Saturday, 5 February 2011

Eradicating Polio in Africa, Too

Everyone is talking polio this week thanks to Bill Gates and his new mission to eradicate the disease (see here and here and here). Which is great. Eradicating polio is a great idea, particularly as this is clearly a last-mile problem when you consider that there has already been 99% reduction in the last 20 years.

A lot of the discussion, however, has been primarily (or exclusively) about the polio-endemic countries, of which there are only four (see this infographic). Fair enough, that's where the problem originates, but polio still exists in the whole of Africa, the Middle East and large portions of South-East Asia. That is quite a lot of the world's population. In Angola, 32 cases of polio were registered in 2010. In the DRC and Congo Republic there were 93 and 50 respectively.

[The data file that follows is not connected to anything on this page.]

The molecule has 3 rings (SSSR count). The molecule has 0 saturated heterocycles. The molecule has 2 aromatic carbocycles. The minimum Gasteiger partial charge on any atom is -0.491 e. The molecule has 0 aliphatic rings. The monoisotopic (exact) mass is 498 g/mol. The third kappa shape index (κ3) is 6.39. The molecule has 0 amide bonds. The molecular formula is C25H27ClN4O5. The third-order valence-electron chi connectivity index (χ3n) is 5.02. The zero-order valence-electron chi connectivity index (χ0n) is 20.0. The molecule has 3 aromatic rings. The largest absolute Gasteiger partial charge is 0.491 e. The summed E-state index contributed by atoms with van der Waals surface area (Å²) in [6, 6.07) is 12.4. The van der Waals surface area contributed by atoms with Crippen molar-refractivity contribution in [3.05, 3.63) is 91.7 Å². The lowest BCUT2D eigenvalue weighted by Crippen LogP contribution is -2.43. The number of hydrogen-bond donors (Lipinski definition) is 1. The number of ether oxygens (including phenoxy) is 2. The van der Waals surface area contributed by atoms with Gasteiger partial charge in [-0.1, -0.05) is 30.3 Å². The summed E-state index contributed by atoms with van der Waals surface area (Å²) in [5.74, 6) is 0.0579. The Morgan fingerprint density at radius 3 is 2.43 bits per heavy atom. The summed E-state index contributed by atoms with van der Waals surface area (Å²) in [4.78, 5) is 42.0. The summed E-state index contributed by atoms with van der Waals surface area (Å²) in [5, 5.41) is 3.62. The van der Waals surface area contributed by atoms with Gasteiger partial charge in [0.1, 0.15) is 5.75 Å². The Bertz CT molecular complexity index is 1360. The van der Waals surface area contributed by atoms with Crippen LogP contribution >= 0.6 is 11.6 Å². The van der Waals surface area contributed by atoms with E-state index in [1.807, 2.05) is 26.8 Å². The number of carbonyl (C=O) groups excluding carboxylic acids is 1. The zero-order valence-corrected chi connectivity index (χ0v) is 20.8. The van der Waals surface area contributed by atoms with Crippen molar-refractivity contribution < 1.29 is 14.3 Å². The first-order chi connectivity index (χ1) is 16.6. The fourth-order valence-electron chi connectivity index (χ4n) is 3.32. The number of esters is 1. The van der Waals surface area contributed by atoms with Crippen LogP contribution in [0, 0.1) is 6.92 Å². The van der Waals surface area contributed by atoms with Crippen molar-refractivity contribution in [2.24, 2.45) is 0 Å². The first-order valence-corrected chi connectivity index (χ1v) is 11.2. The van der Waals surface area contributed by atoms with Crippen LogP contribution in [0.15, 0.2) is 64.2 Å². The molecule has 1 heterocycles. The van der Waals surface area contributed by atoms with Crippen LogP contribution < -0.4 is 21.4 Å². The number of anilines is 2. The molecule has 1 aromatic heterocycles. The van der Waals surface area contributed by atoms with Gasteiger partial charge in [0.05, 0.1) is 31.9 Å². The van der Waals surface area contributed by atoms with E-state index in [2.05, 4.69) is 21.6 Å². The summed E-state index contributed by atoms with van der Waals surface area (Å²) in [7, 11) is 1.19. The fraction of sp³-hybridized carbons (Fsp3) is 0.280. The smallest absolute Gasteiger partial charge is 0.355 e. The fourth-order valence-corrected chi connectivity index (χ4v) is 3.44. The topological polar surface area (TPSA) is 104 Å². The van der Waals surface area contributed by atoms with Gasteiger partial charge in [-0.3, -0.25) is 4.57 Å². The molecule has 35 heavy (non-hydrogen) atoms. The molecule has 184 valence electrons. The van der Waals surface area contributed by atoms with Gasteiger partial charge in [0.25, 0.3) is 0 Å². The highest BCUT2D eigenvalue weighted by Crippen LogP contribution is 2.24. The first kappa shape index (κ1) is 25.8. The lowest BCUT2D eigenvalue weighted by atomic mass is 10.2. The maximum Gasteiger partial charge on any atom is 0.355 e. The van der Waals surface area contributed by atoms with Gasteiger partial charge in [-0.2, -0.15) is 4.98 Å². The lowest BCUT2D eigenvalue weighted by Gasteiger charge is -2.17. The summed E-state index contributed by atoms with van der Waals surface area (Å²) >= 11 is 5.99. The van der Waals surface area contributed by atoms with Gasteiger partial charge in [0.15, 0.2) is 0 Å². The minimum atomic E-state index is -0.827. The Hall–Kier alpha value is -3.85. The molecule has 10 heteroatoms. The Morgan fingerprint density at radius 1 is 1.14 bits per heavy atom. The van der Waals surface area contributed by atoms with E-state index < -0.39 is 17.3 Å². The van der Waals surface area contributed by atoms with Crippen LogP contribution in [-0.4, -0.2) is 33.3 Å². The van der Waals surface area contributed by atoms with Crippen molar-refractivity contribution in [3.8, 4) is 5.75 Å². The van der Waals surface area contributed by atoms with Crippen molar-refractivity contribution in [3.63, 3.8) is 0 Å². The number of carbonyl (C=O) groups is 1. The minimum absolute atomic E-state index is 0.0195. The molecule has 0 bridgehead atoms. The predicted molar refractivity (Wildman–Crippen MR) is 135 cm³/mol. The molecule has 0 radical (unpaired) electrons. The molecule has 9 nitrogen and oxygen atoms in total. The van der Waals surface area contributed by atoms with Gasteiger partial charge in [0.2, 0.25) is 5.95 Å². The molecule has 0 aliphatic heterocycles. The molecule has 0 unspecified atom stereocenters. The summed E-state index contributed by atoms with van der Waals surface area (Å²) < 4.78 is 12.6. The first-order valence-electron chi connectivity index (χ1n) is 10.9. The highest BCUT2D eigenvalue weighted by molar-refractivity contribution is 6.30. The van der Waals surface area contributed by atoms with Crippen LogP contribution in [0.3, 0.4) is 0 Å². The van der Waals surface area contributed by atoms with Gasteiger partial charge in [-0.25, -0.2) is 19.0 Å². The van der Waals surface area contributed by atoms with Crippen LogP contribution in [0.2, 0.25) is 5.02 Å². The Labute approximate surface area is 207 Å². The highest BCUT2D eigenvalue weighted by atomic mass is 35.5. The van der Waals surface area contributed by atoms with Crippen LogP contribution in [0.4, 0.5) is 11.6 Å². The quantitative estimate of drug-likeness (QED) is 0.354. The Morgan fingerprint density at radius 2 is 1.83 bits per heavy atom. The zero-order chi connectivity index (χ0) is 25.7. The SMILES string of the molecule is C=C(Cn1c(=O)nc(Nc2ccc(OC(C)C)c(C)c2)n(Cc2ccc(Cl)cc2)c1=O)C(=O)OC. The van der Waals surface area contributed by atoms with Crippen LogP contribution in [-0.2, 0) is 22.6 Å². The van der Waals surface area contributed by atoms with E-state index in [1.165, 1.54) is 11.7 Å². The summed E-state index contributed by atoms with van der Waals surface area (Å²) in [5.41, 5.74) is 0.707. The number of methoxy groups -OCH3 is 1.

During rainy season in the slums of Luanda, water floods the streets and forms muddy puddles that pose a health threat to neighbourhood children.
Preventative medicine in the form of vaccines is great (and necessary) and should be spread as far as possible as quickly as possible but the same factors that put children at risk for so many other diseases (cholera, diarrhoeal diseases). Water and sanitation infrastructure are supremely unsexy but governments must be pushed to invest more in this basic infrastructure that will keep people safe and healthy. 

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